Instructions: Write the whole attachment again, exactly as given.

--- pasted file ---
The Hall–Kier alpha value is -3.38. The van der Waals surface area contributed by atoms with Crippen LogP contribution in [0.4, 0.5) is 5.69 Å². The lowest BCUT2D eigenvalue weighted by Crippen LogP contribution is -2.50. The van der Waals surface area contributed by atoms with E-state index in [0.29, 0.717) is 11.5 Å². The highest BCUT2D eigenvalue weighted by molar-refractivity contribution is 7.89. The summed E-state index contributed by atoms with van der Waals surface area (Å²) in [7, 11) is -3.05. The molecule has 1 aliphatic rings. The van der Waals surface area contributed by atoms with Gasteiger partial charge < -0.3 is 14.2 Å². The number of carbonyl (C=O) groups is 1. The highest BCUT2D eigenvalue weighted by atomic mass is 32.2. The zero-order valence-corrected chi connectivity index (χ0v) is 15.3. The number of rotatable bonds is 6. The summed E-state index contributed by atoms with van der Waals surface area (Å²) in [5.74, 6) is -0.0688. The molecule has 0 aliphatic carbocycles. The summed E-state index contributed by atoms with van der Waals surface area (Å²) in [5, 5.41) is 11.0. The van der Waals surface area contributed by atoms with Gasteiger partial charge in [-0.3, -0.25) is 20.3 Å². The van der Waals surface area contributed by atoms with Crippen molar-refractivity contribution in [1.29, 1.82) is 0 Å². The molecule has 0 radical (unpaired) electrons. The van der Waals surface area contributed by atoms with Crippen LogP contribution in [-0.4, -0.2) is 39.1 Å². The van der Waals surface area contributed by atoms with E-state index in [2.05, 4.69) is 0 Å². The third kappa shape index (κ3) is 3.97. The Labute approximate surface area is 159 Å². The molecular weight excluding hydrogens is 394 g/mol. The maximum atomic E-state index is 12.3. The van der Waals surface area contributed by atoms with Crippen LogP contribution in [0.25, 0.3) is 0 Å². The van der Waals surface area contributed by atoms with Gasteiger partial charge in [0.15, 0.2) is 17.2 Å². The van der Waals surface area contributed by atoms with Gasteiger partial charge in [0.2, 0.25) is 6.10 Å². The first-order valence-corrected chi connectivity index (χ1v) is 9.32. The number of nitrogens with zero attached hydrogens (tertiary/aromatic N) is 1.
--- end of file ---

The Hall–Kier alpha value is -3.38. The van der Waals surface area contributed by atoms with Crippen LogP contribution in [0.4, 0.5) is 5.69 Å². The lowest BCUT2D eigenvalue weighted by Crippen LogP contribution is -2.50. The van der Waals surface area contributed by atoms with E-state index in [0.29, 0.717) is 11.5 Å². The highest BCUT2D eigenvalue weighted by molar-refractivity contribution is 7.89. The summed E-state index contributed by atoms with van der Waals surface area (Å²) in [7, 11) is -3.05. The molecule has 1 aliphatic rings. The van der Waals surface area contributed by atoms with Gasteiger partial charge < -0.3 is 14.2 Å². The number of carbonyl (C=O) groups is 1. The highest BCUT2D eigenvalue weighted by atomic mass is 32.2. The zero-order valence-corrected chi connectivity index (χ0v) is 15.3. The number of rotatable bonds is 6. The summed E-state index contributed by atoms with van der Waals surface area (Å²) in [5.74, 6) is -0.0688. The molecule has 0 aliphatic carbocycles. The summed E-state index contributed by atoms with van der Waals surface area (Å²) in [5, 5.41) is 11.0. The van der Waals surface area contributed by atoms with Gasteiger partial charge in [-0.3, -0.25) is 20.3 Å². The van der Waals surface area contributed by atoms with Crippen molar-refractivity contribution in [1.29, 1.82) is 0 Å². The molecule has 0 radical (unpaired) electrons. The van der Waals surface area contributed by atoms with Crippen LogP contribution in [-0.4, -0.2) is 39.1 Å². The van der Waals surface area contributed by atoms with E-state index in [2.05, 4.69) is 0 Å². The third kappa shape index (κ3) is 3.97. The Labute approximate surface area is 159 Å². The molecular weight excluding hydrogens is 394 g/mol. The maximum atomic E-state index is 12.3. The van der Waals surface area contributed by atoms with Crippen LogP contribution in [0.25, 0.3) is 0 Å². The van der Waals surface area contributed by atoms with Gasteiger partial charge in [0.15, 0.2) is 17.2 Å². The van der Waals surface area contributed by atoms with Gasteiger partial charge in [0.2, 0.25) is 6.10 Å². The first-order valence-corrected chi connectivity index (χ1v) is 9.32. The number of nitrogens with zero attached hydrogens (tertiary/aromatic N) is 1.